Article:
Many bird lovers in the Inland Northwest are rolling out the welcome mat for the spring migrants flocking into the region.
Some of these birds still have a long way to go, and they’ve already had to negotiate storms, food shortages and exhaustion.
So the least we can do is dim or turn downward the bright lights that can confuse their navigation instincts, bring in the family cat and avoid toxic additives to our lawns.
Here’s some other advice from the National Audubon Society.
Prevent window collisions: Many birds strike windows after being startled off a feeder, seeing escape routes mirrored in reflective glass. To avoid this, reduce reflectivity with light-colored shades, blinds, or drapes; place netting or a screen in front of the window; or stick decals closely spaced to the outside of windows.
Place bird feeders either within 3 feet or more than 30 feet of windows. At 3 feet birds do not have enough distance to reach a high speed and are therefore less likely to get injured in a collision; at more than 30 feet, they are less likely to be attracted to reflections in the window.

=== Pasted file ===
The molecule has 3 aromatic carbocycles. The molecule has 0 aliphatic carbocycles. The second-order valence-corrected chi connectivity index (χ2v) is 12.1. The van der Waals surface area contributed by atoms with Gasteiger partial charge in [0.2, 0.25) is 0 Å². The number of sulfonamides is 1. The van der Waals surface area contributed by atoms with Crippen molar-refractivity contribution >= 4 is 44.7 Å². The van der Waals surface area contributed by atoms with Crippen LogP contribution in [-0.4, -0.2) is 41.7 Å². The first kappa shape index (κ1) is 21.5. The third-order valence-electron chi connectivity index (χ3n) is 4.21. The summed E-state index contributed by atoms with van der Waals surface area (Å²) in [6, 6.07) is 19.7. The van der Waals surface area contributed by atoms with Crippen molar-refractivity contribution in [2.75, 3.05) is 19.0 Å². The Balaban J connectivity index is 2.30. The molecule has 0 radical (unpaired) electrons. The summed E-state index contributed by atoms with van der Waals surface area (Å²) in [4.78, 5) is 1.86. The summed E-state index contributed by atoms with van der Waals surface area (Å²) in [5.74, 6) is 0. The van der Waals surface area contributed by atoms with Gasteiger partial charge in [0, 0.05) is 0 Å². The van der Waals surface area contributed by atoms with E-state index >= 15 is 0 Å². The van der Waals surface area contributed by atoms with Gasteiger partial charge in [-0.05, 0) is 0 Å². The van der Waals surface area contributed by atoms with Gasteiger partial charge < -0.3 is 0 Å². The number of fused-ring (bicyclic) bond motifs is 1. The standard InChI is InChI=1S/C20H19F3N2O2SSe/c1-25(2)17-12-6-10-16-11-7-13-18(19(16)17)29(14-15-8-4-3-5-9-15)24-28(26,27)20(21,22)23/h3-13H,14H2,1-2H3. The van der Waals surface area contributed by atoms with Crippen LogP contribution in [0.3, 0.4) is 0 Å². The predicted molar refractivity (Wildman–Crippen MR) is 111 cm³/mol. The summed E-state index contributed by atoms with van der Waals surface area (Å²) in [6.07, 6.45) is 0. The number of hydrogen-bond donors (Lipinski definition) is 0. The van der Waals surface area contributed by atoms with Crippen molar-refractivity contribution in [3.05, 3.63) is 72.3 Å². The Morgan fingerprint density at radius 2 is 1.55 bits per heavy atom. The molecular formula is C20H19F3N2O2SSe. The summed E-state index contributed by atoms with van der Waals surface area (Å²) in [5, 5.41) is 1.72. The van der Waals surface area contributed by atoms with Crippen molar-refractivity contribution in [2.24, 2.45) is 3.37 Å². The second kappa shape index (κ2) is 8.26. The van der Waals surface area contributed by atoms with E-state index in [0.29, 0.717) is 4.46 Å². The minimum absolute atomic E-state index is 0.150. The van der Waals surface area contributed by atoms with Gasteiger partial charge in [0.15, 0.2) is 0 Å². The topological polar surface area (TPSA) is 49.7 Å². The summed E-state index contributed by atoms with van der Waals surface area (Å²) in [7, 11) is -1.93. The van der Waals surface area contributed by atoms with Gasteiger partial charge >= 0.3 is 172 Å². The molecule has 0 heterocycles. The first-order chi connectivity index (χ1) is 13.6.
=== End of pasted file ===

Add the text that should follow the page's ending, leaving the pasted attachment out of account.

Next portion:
Avoid pesticides: U.S. households each year douse their homes and gardens with 110 million pounds of pesticides, which kill several million birds each year when the birds ingest tainted insects, seeds and other food sources. Use the least toxic alternatives for combating pests.
Keep feeders clean: Feeders and water sources enable migrants to rest and refuel. Adding a drip to a bird bath or pool greatly increases its attractiveness to migratory birds as it adds noise and movement.
Reduce the risk of spreading disease at feeders by regularly cleaning them with a nine-to-one water-bleach solution, or a dilute vinegar solution (three-to-one) or non-fragranced biodegradable soap.
And once again, keep cats indoors: The American Bird Conservancy estimates that otherwise well-fed domestic cats kill hundreds of millions of birds each year. Ground feeding birds, such as robins and quail, as well as young, immature birds, are the most vulnerable.